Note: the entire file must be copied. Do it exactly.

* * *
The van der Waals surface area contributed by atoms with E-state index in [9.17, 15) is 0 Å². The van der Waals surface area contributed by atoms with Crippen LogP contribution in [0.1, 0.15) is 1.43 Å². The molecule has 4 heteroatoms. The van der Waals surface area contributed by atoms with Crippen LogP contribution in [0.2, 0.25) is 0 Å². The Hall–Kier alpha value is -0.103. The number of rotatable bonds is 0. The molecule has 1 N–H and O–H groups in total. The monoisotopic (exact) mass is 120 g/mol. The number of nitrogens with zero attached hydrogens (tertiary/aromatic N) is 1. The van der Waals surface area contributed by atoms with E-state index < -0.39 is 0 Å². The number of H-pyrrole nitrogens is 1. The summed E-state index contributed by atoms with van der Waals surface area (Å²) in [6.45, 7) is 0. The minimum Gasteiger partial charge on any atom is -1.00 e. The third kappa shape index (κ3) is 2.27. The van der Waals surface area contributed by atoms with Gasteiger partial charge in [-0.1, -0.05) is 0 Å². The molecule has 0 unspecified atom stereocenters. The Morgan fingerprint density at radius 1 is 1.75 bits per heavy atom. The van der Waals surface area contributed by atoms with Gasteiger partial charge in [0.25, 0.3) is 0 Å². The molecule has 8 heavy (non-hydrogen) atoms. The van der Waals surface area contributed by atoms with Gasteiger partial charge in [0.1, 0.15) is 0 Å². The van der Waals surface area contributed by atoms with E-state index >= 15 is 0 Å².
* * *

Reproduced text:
The van der Waals surface area contributed by atoms with E-state index in [9.17, 15) is 0 Å². The van der Waals surface area contributed by atoms with Crippen LogP contribution in [0.1, 0.15) is 1.43 Å². The molecule has 4 heteroatoms. The van der Waals surface area contributed by atoms with Crippen LogP contribution in [0.2, 0.25) is 0 Å². The Hall–Kier alpha value is -0.103. The number of rotatable bonds is 0. The molecule has 1 N–H and O–H groups in total. The monoisotopic (exact) mass is 120 g/mol. The number of nitrogens with zero attached hydrogens (tertiary/aromatic N) is 1. The van der Waals surface area contributed by atoms with E-state index < -0.39 is 0 Å². The number of H-pyrrole nitrogens is 1. The summed E-state index contributed by atoms with van der Waals surface area (Å²) in [6.45, 7) is 0. The minimum Gasteiger partial charge on any atom is -1.00 e. The third kappa shape index (κ3) is 2.27. The van der Waals surface area contributed by atoms with Gasteiger partial charge in [-0.1, -0.05) is 0 Å². The molecule has 0 unspecified atom stereocenters. The Morgan fingerprint density at radius 1 is 1.75 bits per heavy atom. The van der Waals surface area contributed by atoms with Gasteiger partial charge in [0.25, 0.3) is 0 Å². The molecule has 8 heavy (non-hydrogen) atoms. The van der Waals surface area contributed by atoms with Gasteiger partial charge in [0.1, 0.15) is 0 Å². The van der Waals surface area contributed by atoms with E-state index >= 15 is 0 Å².